Since the turn of the century, the leaders at Japan-based industrial automation & healthcare multinational OMRON Corporation (OMRON) have developed and implemented 10-year plans to guide the company's direction and strategy. Their last plan, Value Generation 2020, closes this year, and they are now gearing up to lay another decade's worth of detailed plans for 2030.
People Matters asked Virendra Shelar, the General Manager of OMRON's Global Human Resources Strategy Department and President of OMRON Management Centre - Asia Pacific, to share a little about OMRON's plans and his own predictions for the coming year. Here are the highlights of the conversation.
Could you share a little about how OMRON is planning for the year ahead?
In the last 10 years, we've launched many HR initiatives, some of which may get rolled over to the next 10 years. So, one of the things we are doing now, as we start our planning, is identifying the initiatives that we should continue irrespective of what the world looks like. Another thing is to consider what society is going to look like in the future, and how we should change in response. And a third aspect is to look at the impact of previous years' societal changes on OMRON.
Now one of the big things we plan to continue with is investing heavily in technology and digitizing our processes, not only for HR but for our entire corporate system. We have been working on this for the last two years and one of our key approaches is to create a global & common design for six important different modules namely--employee core, recruitment, learning, management system, career development, and succession planning—which we will be piloting in the Asia Pacific and Americas in February this year.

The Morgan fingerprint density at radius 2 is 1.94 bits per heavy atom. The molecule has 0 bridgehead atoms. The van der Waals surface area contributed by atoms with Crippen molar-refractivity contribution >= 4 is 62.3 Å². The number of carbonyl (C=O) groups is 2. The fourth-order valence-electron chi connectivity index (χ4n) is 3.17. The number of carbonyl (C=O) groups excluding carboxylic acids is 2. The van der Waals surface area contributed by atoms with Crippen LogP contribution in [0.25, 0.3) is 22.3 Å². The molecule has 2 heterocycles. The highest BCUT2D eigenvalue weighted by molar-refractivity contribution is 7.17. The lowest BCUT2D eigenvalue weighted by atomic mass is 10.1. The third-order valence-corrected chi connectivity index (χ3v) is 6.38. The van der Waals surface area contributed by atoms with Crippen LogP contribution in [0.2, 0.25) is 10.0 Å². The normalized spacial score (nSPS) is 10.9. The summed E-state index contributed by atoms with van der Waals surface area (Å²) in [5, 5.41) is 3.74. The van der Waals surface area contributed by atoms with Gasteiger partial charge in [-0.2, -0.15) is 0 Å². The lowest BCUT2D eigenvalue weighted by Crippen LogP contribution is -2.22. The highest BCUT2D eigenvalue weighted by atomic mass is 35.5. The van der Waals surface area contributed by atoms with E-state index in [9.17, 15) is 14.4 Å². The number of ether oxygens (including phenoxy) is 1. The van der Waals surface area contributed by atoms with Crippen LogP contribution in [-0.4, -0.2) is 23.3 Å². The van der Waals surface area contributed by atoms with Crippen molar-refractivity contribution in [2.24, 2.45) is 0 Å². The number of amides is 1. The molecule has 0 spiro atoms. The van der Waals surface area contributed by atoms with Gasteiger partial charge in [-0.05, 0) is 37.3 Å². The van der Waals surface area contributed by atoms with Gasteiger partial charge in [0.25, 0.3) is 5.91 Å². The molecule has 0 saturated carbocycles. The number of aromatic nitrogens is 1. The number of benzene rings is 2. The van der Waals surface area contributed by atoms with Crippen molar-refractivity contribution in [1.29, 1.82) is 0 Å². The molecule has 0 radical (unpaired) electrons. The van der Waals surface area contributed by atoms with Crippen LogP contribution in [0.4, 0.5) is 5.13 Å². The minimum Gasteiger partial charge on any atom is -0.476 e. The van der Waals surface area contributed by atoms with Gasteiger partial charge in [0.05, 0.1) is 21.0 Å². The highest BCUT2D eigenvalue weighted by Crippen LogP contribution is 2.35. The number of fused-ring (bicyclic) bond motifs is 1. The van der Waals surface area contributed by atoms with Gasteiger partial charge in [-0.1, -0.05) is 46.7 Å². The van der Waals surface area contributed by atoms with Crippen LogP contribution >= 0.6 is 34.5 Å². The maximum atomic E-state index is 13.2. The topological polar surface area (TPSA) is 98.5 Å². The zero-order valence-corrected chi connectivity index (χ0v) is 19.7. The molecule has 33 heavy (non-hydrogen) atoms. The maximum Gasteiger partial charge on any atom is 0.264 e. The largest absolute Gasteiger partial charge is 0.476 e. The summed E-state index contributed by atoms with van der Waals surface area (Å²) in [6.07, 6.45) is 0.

In a recent forum, I was asked why we had decided to go ahead with this project even though there is so much uncertainty around the business. And I said: “If you don't invest right now, you're going to stay behind, because other people will catch up to it very quickly.”
What trends do you see for 2021, either continuing from past developments or arising as something new?
Firstly, there is technology investment. This started even before 2020, and it will stay for at least the next couple of years. Any paper-based process has to become paperless. It's now an accepted norm in the business world for employment contracts and other such documents to be virtual, and for the processes around these to be digitized. In fact, I would encourage companies to invest in the digitization of HR processes as much as they can.
The second trend is what I like to call borderless employment. This virtual world is blurring the borders of nationality and geography. In the future, we will not be moving people: we will be moving jobs. Instead of looking at the best location for the job, we will be looking for the best person. And my belief is this journey will continue over the next few years, more rapidly than before. It gives people the flexibility to live wherever they want, and at the same time, it benefits a company in terms of cost optimization.
Optimization itself will be a third trend. I believe that we will be in an optimization state, meaning that we are going to reconsider many HR and business processes that may be very close to our hearts but in reality never added any value. Last year's pandemic accelerated optimization, and it will continue even further from here.
And one other trend that has existed for quite some time, but that has now been accelerated, is consolidation of services. For example, transactional services have always been outsourced to BPO operations. But now companies themselves will start looking at whether they can consolidate their transactional services in particular locations.
Management styles came under quite a lot of pressure and scrutiny last year. What do you see 2021 bringing for the way we manage people?